Nearly 150 members of the South Asian community gathered at Diversity Plaza in Jackson Heights to discuss the Charleston shooting and racial violence in the U.S., from an immigrant perspective, reports News India Times.
African-American leaders of the LGBT community want more resources and attention devoted to them in the state’s plan to end AIDS by 2020, reports Gay City News.
A roundup of stories from the community and ethnic press offers some of the NYC-area response to the church massacre in Charleston, South Carolina.
Amsterdam News profiles several of the city’s African-American female firefighters, who make up a sliver of the FDNY’s force, on how they got started and their plans for the future.
Members of the DanceAfrica troupe and the Balé Folclórico da Bahia explored Afro-Brazilian roots and traditions at the Weeksville Heritage Center in Brooklyn May 19.
People at Union Square talked about language, and commented on the damage and power of words used in the mainstream media.
“The Ark of Return,” a memorial to slavery’s victims, was recently unveiled at the United Nations Visitors Plaza, Caribbean Life reports.
The New York State Legislature debates whether to raise the age for imprisonment as an adult from 16 to 18, a measure that would affect mostly Hispanic and African-American youth, El Diario reports.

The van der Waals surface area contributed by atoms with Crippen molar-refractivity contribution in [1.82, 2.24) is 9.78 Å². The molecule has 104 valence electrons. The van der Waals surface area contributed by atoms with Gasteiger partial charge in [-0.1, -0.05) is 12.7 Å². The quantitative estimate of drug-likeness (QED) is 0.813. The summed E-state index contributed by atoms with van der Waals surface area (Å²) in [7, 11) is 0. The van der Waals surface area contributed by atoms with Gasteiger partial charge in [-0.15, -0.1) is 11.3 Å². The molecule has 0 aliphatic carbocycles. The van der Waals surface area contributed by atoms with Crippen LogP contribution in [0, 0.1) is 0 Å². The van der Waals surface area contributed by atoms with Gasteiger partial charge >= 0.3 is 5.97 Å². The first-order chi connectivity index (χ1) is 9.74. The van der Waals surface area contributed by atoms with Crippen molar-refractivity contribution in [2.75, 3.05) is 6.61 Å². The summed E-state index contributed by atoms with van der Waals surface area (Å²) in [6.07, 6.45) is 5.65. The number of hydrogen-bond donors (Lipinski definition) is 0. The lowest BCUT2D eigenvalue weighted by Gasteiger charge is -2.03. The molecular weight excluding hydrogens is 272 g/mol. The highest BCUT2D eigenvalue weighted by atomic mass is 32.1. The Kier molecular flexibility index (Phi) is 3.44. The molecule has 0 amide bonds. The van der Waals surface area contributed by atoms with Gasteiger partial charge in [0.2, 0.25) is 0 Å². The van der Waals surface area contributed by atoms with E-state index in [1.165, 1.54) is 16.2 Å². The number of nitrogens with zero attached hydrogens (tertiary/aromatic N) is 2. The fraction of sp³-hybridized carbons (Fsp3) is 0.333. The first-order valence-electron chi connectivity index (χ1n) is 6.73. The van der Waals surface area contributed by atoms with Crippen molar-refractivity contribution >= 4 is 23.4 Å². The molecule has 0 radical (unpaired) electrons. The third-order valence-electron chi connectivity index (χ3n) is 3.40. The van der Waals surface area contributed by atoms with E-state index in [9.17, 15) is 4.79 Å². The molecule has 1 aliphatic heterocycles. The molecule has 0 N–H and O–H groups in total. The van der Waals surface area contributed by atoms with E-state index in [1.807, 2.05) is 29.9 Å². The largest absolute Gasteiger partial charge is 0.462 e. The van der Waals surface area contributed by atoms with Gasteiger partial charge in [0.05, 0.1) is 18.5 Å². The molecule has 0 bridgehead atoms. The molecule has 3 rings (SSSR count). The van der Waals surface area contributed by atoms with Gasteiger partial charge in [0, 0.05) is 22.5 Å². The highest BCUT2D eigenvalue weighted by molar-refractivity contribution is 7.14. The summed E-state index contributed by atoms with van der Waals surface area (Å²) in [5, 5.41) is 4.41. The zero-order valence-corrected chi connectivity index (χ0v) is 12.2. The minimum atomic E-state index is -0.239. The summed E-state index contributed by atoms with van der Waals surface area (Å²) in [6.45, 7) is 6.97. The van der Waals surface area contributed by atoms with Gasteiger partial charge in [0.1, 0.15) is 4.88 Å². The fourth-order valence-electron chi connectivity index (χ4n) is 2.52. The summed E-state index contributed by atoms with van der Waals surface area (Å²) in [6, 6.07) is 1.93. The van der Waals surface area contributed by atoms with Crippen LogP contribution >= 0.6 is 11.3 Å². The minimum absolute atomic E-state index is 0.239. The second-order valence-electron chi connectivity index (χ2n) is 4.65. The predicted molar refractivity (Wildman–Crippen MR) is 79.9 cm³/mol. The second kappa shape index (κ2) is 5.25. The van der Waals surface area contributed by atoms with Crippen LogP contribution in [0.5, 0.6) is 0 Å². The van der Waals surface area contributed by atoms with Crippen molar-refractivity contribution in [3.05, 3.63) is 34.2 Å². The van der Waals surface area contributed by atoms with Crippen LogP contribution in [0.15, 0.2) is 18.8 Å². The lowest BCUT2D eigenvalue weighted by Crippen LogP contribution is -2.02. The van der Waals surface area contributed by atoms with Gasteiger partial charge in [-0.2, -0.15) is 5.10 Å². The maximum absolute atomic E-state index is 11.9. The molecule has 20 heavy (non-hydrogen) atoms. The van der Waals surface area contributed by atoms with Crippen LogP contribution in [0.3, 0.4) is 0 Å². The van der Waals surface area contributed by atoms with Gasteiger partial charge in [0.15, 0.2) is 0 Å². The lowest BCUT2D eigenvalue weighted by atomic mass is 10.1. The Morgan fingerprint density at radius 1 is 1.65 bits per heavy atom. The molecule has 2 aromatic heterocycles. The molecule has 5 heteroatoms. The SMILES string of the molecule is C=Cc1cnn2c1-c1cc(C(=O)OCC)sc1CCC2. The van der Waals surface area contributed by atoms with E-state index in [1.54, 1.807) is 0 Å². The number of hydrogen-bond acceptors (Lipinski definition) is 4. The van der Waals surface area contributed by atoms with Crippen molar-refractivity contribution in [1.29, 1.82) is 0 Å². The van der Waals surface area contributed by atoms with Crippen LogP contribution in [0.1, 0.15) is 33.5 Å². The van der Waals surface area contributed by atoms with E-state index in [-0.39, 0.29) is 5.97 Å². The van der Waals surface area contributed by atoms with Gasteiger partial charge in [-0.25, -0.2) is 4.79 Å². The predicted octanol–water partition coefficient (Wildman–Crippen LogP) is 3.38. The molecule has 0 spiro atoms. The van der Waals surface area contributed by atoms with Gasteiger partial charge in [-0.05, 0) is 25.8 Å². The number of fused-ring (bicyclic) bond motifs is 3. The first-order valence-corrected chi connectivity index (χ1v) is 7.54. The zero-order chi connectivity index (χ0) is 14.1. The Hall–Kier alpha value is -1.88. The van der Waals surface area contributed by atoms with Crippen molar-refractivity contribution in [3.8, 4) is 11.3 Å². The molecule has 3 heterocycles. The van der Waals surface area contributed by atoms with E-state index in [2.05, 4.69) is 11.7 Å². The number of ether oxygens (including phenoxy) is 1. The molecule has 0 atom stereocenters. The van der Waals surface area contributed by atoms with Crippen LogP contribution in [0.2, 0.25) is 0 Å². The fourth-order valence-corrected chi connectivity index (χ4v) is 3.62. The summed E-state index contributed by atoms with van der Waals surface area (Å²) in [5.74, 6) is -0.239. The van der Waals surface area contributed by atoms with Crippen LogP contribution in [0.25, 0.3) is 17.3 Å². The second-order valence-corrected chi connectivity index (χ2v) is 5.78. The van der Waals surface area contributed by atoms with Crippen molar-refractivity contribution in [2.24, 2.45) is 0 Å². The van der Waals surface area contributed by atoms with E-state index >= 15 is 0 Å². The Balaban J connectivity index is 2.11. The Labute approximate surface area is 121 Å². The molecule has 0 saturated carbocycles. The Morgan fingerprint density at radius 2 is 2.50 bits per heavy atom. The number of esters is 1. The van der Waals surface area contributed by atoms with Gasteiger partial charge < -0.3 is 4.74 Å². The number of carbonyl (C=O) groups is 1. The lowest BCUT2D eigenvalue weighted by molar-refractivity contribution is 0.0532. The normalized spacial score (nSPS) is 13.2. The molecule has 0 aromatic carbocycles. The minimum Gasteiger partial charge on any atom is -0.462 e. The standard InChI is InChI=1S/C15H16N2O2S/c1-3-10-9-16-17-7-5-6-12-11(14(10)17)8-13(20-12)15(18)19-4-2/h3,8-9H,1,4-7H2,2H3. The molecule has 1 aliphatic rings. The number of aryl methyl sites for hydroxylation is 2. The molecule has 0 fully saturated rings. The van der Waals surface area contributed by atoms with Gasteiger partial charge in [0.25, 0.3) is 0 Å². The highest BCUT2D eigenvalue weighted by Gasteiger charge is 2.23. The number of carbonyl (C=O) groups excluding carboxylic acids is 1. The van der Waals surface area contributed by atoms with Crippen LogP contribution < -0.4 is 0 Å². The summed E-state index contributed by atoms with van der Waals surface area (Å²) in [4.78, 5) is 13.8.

The levels of child poverty in New York state are reaching epidemic proportions and Latino and African-American children are the most affected, El Diario reports.
Find out about an African American migration to Russia in the ’20s and ’30s; the multimillion-dollar renovation of an Afro-Caribbean cultural center; and a Brooklyn-based designer whose move online got the attention of Beyonce, all in the latest episode of “Independent Sources.”
“Independent Sources” explores a recent report that finds the state is failing to keep up with the demand for ESL classes, and a book that pays homage to a relatively unknown Black artist who was active in fighting for civil rights.
Scholars and activists recently remembered Malcolm X, who was assassinated on Feb. 21, 1965. The Amsterdam News writes about what they had to say about the Black leader’s legacy.
A Flushing Church which served as a stop on the Underground Railroad in the 19th century faces demolition, and some congregants are concerned, reports the Queens Courier.
East Flatbush resident Willie Mae Brown, who was raised in Selma, Alabama, on Feb. 15 will read excerpts from her memoir of growing up during the civil rights movement, The Brooklyn Paper reports.
A New Jersey high school teacher is publishing a series of children’s books told through the eyes of an African-American boy and his Korean taekwondo instructor, reports Korea Daily.